I just wish I could give you years of biological education in a
paragraph or two, but I would have to disagree again with your
characterization. Understand this isn't about hot and cold but about
MODULATED hot and cold. IOWs if I put you in a heated room your body
temperature stays at 98.6 degrees--and you sweat. But if you catch a
cold your body temperature rises.
What the cosmic rays would do is increase the protons to ground and
how the ocean terresphere EMF balance is modulated by the biosphere.
Once an area is frozen the hydrology ends and so do river feedbacks.
IOWs what we are talking about is the RISK of putting a neo glacier
on and how long it takes for the sun to melt it back without
precipitation replacing it.
This is why we see storms w/ the elevated PROTON wind. But that
doesn't mean that these storms are not modulated by the biosphere and
the EMF control it exerts . . .
So it again comes back to feedback loops and DEFECTS in them by a
fossil fuel subsidized culture--or a culture that messes w/ its
hydrology, and therefore the modulating biosphere in the deltas of
this hydrology . . .
--- In firstname.lastname@example.org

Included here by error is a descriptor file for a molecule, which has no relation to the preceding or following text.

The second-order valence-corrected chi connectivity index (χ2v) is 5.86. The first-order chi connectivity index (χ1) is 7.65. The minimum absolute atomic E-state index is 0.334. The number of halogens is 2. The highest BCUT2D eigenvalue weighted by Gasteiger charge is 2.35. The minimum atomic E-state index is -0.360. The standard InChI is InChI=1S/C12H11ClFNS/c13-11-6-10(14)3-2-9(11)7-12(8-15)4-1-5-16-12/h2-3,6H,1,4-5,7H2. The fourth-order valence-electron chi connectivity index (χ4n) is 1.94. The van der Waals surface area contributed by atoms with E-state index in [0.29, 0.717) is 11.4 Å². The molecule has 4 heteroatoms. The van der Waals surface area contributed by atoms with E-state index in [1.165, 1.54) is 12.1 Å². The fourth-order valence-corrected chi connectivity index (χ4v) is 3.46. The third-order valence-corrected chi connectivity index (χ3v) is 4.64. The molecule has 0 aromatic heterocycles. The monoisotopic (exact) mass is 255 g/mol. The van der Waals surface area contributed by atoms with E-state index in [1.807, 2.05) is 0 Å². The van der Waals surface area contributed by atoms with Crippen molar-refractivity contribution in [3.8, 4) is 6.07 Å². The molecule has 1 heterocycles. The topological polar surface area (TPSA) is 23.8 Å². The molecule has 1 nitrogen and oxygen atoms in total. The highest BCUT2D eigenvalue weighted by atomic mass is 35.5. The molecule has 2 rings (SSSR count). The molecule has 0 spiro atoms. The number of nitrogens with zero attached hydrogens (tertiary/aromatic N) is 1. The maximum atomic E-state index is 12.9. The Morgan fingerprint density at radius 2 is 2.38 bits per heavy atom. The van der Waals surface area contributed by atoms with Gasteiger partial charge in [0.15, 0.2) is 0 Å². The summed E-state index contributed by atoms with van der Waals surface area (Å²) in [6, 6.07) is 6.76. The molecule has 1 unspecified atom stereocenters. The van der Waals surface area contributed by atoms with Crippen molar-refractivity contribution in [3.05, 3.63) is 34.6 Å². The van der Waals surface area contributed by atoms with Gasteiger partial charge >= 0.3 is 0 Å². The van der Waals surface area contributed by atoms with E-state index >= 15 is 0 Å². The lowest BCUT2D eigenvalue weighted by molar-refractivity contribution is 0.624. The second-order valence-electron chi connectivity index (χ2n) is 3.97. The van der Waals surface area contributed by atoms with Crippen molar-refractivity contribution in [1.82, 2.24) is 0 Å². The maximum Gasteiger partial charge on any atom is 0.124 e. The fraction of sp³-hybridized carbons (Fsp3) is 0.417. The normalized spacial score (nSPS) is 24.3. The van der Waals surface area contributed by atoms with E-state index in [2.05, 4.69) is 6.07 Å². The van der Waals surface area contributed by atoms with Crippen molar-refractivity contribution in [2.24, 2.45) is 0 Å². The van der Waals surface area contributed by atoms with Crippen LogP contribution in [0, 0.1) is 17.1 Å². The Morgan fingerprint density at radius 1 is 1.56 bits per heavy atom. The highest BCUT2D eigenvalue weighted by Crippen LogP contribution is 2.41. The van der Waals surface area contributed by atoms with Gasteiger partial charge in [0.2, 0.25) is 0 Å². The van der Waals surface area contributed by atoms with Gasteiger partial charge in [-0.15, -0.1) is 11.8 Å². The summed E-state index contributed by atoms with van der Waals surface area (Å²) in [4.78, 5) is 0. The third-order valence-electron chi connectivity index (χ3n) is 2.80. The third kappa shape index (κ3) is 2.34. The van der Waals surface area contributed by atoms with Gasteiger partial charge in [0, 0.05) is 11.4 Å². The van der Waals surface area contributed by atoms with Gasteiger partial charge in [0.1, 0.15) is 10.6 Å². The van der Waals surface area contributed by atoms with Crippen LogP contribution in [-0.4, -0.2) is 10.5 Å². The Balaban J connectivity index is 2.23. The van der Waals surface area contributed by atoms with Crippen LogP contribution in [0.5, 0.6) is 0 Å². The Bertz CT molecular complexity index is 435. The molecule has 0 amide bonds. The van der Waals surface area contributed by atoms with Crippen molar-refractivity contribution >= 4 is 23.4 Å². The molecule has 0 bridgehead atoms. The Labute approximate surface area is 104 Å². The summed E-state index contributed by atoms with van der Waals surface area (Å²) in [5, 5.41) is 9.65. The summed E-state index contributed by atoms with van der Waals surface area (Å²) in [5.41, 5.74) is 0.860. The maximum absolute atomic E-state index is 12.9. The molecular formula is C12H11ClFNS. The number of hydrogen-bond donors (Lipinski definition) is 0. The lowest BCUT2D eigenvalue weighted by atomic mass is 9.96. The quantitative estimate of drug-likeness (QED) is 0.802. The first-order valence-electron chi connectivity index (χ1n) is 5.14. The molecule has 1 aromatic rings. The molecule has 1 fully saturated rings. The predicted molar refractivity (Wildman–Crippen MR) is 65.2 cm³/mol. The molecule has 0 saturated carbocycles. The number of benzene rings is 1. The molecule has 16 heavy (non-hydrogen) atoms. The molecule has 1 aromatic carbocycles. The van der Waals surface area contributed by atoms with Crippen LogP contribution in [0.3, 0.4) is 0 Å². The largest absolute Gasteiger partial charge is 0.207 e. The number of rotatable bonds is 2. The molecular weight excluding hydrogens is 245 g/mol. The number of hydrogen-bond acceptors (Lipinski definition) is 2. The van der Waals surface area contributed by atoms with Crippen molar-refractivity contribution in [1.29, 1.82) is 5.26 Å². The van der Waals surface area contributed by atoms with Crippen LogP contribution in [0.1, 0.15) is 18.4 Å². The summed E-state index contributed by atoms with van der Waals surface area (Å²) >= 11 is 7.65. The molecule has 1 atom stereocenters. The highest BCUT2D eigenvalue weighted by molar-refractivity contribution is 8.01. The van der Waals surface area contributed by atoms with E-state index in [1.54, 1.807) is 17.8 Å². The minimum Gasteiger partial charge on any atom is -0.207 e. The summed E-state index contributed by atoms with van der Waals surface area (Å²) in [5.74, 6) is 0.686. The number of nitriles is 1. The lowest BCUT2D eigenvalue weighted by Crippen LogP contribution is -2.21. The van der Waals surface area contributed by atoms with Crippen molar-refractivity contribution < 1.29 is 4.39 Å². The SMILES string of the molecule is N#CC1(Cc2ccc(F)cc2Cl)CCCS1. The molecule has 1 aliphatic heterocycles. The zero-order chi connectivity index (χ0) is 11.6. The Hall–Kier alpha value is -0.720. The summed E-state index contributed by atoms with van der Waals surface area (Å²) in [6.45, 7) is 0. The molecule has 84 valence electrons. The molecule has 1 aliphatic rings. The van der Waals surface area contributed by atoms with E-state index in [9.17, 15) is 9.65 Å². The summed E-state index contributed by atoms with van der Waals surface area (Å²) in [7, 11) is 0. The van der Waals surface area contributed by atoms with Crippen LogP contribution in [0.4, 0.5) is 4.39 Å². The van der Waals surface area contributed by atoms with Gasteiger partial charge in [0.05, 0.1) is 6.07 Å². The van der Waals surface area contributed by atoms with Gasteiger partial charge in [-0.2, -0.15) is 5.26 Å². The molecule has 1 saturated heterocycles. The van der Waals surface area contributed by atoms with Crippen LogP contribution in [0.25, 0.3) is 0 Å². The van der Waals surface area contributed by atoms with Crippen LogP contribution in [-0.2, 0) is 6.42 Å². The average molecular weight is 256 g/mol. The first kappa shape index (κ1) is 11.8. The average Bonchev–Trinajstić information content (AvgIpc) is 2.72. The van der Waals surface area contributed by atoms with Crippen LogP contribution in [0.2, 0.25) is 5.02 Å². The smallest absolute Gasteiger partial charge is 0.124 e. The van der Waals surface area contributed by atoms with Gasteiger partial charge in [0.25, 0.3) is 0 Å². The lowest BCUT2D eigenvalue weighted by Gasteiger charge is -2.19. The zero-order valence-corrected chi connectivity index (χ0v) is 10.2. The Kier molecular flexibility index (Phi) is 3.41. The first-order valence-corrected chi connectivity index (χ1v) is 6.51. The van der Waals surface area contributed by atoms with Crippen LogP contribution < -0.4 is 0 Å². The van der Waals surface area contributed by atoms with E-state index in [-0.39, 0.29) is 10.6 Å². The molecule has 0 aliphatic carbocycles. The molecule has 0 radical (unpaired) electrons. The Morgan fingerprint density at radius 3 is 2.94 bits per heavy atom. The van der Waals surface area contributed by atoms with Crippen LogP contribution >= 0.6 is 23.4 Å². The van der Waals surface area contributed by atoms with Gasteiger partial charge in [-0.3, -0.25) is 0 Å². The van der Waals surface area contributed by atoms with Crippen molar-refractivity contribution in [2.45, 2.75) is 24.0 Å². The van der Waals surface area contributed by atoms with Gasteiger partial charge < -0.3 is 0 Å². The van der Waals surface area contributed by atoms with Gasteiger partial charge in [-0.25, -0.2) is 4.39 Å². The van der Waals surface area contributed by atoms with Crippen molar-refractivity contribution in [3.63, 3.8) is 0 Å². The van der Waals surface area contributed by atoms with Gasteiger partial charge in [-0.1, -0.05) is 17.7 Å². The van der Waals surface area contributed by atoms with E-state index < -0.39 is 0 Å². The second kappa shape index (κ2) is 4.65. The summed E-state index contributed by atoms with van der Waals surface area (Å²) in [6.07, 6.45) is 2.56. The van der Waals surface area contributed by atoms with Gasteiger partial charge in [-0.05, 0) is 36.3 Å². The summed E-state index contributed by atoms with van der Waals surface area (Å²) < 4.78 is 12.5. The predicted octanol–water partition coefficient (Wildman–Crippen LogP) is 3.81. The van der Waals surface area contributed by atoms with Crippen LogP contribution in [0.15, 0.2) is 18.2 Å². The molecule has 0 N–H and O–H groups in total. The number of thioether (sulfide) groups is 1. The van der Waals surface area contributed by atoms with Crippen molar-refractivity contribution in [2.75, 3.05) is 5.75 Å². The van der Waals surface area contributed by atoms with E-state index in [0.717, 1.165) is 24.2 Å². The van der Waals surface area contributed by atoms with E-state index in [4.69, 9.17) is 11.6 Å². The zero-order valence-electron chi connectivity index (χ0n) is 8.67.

, "David" <b1blancer1@e...>
> This is vert interesting, Mike! Let me run this past you. A more
> active sun means a more energetic and denser solar wind. On a solar
> system-wide scale, this will serve to expand the sun's heliosphere,
> and also to provide something of a shield against incoming extra-
> cosmic rays. Conversely, an inactive sun will allow more cosmic
> to penetrate deeper into the solar system, and therefore reach
> According to the article, more cosmic rays means, at least
> theoretically, more clouds.
> So, an inactive sun could have a double-whammy on Earth's climate!
> One, decreased solar energy output will obviously mean less energy
> getting to Earth. That means cooling for Earth. Now, we can
> add in the effect of more cosmic rays meaning more cloud cover,
> will further reduce the amount of solar energy reaching the Earth's
> surface. More cooling! One could easily see how an extended period
> of solar inactivity could lead to an ice age!